2. The narrative paradigm suggests that our clients will respond better to treatment methods that present tasks in the form of a narrative or require responses in the form of a narrative. By using a natural communication form, we are asking clients to take fewer steps in developing their communication.

3. We must be mindful of cultural and social factors when developing treatment plans. If we present treatment activities or assessment items that are outside a client’s values, beliefs, or experiences, they’re not going to do as well on them. This is why students in low-income urban areas tend to do poorly on the Understanding Paragraphs section of the CELF – attending double features at movies and getting positive attention from emergency workers tends to be wildly inconsistent with their experiences.

4. We need to acknowledge that, even in the face of direct evidence to the contrary, our predisposition to use “good reasons” is likely to influence our therapy or assessment decisions – and the input of other professionals. Considering the influence of these narratives is critical (and the narratives may not necessarily be wrong – standardized assessments frequently do not present information in narrative form or ask students to respond that way).

Using the Narrative Paradigm in Therapy

Many games I’ve suggested in previous blog posts either present information in narrative form or require students to produce narratives in responses:

Games that present information in narrative: Dixit (a narrative in image form is still a narrative), Telestrations, Snake Oil, Storyteller Cards.

Games that require a narrative response: Apples to Apples (a great example of how values, beliefs, and “good reasons” influence choices), Rory’s Story Cubes, The Storybook Game, Who Would Win.

I hope this brief exploration of communication theory was useful. This kind of blog post is new for me, so I’d love to hear any feedback regarding what could use better explanation or what portions simply weren’t useful to you. At the end of next month, I’ll cover another communication theory, and you’ll see a couple more posts covering board games between now and then.


Wait… I have a blog?

Hey all,
It’s been a really long time since I made an update with actual content. Part of the reason for this is that I’m a lazy bum, but a bigger part of it is that I’m not doing much speech therapy at work anymore – I’ve taken on compliance and monitoring responsibilities at one of the districts my employer contracts with. While I totally plan to get back into the blogging habit – soon – right now my focus is on getting some new data systems up, which is really interesting only if you like spreadsheets and database management. I hope to have some speech stuff up soon (like within a couple weeks).


Call for assistance: Dysphagia2Go app translators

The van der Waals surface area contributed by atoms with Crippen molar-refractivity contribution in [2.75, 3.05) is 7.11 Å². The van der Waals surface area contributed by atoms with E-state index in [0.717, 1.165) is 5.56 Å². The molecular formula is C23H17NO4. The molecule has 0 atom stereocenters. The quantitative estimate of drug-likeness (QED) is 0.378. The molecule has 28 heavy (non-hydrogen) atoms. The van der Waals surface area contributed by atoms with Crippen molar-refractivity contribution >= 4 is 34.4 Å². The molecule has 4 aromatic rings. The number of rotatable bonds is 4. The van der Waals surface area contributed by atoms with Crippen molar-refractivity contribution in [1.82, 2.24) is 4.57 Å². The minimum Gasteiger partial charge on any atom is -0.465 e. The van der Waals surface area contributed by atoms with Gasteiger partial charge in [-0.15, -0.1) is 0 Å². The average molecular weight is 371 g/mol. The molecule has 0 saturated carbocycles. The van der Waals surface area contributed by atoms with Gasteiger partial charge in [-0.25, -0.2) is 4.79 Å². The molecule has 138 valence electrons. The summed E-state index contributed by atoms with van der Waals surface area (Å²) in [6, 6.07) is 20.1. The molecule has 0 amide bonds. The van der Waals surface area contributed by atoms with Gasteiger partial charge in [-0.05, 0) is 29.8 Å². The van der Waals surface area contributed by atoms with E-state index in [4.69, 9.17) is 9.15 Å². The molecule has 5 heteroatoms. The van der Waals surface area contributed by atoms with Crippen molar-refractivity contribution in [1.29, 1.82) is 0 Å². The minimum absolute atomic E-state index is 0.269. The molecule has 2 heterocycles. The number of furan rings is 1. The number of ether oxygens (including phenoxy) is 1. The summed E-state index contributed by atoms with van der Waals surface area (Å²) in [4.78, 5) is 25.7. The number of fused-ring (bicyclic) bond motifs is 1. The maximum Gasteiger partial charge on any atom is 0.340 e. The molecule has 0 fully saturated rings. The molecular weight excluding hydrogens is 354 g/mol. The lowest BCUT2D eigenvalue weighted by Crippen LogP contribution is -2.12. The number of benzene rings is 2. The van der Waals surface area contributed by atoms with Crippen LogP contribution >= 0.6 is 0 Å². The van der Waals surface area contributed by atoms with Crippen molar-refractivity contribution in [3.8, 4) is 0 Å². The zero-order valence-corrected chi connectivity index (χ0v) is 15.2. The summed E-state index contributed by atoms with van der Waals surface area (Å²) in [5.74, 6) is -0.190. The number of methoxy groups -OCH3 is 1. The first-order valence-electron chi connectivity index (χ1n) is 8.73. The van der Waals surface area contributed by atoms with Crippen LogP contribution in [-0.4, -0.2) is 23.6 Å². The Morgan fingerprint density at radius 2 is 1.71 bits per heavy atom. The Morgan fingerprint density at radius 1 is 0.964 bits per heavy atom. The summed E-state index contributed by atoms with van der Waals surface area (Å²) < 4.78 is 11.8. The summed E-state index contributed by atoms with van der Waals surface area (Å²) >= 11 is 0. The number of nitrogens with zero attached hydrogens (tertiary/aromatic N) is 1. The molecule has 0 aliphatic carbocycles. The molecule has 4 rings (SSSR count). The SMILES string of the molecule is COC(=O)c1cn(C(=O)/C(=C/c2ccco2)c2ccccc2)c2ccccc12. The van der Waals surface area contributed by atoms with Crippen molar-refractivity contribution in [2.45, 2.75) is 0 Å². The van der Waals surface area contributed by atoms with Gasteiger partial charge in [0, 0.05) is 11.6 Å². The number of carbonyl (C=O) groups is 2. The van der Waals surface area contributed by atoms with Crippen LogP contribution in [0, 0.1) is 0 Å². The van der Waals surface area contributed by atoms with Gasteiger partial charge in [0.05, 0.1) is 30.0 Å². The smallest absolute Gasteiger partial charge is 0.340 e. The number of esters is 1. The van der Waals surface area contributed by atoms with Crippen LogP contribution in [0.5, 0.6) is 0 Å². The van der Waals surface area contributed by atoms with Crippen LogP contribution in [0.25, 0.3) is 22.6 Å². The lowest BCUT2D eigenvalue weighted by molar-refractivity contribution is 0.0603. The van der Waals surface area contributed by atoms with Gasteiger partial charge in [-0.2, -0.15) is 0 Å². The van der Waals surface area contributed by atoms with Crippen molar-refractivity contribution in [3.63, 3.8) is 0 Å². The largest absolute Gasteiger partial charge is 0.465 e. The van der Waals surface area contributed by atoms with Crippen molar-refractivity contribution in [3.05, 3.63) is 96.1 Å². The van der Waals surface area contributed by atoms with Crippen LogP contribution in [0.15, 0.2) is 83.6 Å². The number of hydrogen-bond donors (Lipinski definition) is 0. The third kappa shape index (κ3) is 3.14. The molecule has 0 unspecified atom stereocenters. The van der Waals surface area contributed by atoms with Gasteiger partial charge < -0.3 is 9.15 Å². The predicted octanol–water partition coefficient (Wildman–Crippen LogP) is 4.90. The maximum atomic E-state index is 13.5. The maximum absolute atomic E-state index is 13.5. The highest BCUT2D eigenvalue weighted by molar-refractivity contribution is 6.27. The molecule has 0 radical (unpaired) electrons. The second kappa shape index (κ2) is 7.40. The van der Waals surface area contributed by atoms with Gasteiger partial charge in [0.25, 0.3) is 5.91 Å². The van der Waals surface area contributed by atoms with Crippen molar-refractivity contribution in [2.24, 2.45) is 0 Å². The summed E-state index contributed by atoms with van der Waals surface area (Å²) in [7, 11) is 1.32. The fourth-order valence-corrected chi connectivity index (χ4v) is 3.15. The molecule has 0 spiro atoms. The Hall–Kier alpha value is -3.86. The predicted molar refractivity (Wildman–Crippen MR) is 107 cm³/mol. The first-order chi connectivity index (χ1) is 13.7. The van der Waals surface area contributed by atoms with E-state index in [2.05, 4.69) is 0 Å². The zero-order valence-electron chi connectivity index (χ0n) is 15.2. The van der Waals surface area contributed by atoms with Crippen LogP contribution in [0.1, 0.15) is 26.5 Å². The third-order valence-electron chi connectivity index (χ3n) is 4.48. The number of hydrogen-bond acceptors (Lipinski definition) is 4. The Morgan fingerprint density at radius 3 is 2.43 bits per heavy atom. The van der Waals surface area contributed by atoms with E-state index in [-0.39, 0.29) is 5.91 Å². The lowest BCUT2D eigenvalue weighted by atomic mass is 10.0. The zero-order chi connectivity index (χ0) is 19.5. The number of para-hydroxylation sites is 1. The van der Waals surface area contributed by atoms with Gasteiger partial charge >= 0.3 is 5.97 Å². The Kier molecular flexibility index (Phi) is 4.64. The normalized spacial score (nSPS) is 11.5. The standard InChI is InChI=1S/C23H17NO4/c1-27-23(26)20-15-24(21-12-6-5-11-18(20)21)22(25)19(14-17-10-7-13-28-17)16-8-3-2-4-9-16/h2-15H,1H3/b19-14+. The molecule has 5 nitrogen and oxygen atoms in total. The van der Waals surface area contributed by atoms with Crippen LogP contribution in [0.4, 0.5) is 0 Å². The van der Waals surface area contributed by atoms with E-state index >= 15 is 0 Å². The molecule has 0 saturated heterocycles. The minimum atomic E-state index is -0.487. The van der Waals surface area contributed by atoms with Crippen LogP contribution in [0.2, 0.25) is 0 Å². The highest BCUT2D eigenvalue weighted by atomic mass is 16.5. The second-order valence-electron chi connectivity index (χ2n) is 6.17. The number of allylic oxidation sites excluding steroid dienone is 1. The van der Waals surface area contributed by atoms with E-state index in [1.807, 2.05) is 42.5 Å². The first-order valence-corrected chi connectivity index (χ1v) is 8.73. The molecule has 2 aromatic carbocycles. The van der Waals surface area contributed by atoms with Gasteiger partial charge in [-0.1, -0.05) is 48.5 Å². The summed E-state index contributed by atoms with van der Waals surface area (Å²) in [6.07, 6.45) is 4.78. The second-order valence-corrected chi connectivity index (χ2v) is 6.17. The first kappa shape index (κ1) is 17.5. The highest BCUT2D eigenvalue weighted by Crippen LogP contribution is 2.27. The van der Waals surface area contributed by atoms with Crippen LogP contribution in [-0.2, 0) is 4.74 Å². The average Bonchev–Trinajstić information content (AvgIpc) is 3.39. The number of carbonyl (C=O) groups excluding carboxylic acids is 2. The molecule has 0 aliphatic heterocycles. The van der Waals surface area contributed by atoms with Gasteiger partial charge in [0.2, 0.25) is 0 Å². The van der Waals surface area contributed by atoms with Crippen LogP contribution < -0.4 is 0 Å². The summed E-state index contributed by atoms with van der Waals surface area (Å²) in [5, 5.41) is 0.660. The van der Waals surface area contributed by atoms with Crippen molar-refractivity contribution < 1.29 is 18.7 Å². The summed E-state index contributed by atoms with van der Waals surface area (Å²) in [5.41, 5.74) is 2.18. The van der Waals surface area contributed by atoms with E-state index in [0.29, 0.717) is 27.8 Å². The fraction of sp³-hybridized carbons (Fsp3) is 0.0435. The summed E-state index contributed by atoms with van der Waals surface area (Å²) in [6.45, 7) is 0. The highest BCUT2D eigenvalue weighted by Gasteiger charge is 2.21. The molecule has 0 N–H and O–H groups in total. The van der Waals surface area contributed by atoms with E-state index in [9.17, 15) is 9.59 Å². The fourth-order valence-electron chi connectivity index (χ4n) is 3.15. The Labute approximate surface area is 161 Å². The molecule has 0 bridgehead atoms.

As some readers may already know, I’m one of the co-authors of the Dysphagia2Go app by Smarty Ears. The app is a tool to assist SLPs in writing diagnostic reports for dysphagia.

I’ve just learned that the app is in the process of being translated into Portugese, and Smarty Ears is interested in translating the app into as many languages as possible. To do so, they need translators. Translators need to be practicing SLPs and will be compensated with a free copy of the app. Interested parties should send an e-mail to contact AT smartyearsapps DOT com.


Board Games and Speech Therapy: Returning Next Week

It’s been a while since I’ve posted in this blog, but the summer vacation was needed (and my work schedule got a little crazy for the first couple weeks of school). Next week, I’ll be restarting weekly blogging (on Tuesdays, probably) with a brief overview of the games I’ve already reviewed, a preview of what games are to come, and a list of things not to write on a student’s IEP (something that’s been on my mind at work a lot over the last few days). The following week, board game reviews will start appearing again in the same format as before.

Board Games and Speech Therapy: Origins 2012 Round-up

The games added to our collection last weekend (mouseover for list). No, we did not pay for all the games. Yes, we paid for all the ones I’m going to talk about.

As I mentioned in my previous post, my wife and I attended the Origins Game Fair last weekend. We had a lot of fun, played a lot of board games, and lamented that we could not come for the entire convention due to its overlap with the school year. While most of the games we played didn’t relate to speech pathology or the use of board games therein, I did find some gems I wanted to share:

Dixit: Journey – I mentioned this expansion for Dixit when I discussed the game itself, but I finally got my hands on a copy. The artwork is of very high quality and less “cartoony” than previous Dixit games, and it comes with updated 3-6 player rules (although I haven’t had a chance to review those yet). Unfortunately, it doesn’t come with storage for the previous expansions, so I’ll have to see if all the cards fit into my Dixit: Odyssey box.